It is rewarding to me that I can use the skills and discipline I learned at a large company to promote and sell family-owned wines to family-owned businesses in Washington, DC. I think of myself more as a match-maker than anything else.
And many of my co-workers and customers have become an extension of my husband and my family. It’s very rewarding for me.
Oh, so many. I am inspired by the women who quietly and gracefully balance family and the pursuit of excellence in wine (Sarah Bryant Walsh and Molly Finnegan). I am inspired by many of the winery owners like Francesca Vajra of G.D. Vajra in Barolo, Italy; Janie Brooks Winery in the Willamette Valley, Oregon and Giampaolo Venica of Collio, Italy who believe that wine is love and relentlessly pursue a beautiful life.
But my original inspiration was and remains my Mother and Father. My Dad wanted to become a dentist and changed careers at age 30 moving us out of Western Maryland and into Baltimore to pursue his true calling (with little money and three young children). My Mom went back to work to support our family. It took a lot of bravery, guts and partnership.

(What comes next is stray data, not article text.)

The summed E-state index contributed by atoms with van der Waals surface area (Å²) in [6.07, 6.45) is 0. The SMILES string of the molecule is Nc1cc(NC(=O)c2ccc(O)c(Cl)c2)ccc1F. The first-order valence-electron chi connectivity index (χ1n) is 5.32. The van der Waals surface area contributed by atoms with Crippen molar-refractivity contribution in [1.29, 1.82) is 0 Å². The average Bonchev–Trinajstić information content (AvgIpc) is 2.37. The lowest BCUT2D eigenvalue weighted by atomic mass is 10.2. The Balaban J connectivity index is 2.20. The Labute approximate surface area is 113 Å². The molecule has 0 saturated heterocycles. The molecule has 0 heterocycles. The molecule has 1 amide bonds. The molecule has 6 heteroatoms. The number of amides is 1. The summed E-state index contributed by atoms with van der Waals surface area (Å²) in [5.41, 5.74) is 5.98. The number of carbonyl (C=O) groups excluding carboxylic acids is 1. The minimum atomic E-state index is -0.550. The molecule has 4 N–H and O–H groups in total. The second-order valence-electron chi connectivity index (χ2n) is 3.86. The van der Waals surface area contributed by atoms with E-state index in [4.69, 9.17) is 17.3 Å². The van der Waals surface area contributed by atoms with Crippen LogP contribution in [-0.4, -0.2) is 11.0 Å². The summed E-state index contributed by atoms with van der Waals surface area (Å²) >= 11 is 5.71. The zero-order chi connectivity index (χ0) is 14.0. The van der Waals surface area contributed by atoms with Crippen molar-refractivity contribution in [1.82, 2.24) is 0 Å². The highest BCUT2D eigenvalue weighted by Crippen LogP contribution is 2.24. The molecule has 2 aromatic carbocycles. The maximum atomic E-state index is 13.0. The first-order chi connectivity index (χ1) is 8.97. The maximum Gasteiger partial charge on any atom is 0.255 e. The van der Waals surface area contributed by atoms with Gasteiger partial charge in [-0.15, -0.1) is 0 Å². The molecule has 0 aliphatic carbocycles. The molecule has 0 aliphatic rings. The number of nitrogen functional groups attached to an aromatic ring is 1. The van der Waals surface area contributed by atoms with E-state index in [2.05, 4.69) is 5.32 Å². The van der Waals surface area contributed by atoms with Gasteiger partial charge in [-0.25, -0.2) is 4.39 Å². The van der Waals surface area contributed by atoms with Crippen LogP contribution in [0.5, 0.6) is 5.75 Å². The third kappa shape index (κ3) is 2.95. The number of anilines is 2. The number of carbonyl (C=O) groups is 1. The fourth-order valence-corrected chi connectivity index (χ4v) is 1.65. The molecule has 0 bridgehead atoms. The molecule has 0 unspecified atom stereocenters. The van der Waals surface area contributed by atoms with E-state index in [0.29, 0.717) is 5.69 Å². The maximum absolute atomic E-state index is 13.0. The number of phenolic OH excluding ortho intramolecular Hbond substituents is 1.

I am also inspired by my husband Ross. Because of his ability and desire to 50-50 parent I get the chance to pursue my dreams, inside and out of our family life. We both provide for our family financially, emotionally and with our time. He’s my rock.
A few weeks ago my husband got a violent strain of the flu and was very sick for two weeks. He was unable to help with our 3 boys (ages 6 months, 8 and 10). He joked that most people have a 5th gear but I have one after that (he called it a “K” gear). But I don’t think that’s anything any Mom around me doesn’t have; we just get it done.
There is one superpower that I have that is so, so powerful. If I want something I imagine exactly what it would feel like and look like when it comes true. This could be a goal at work, a third child, new garden, or pretty much anything. It almost always works for me.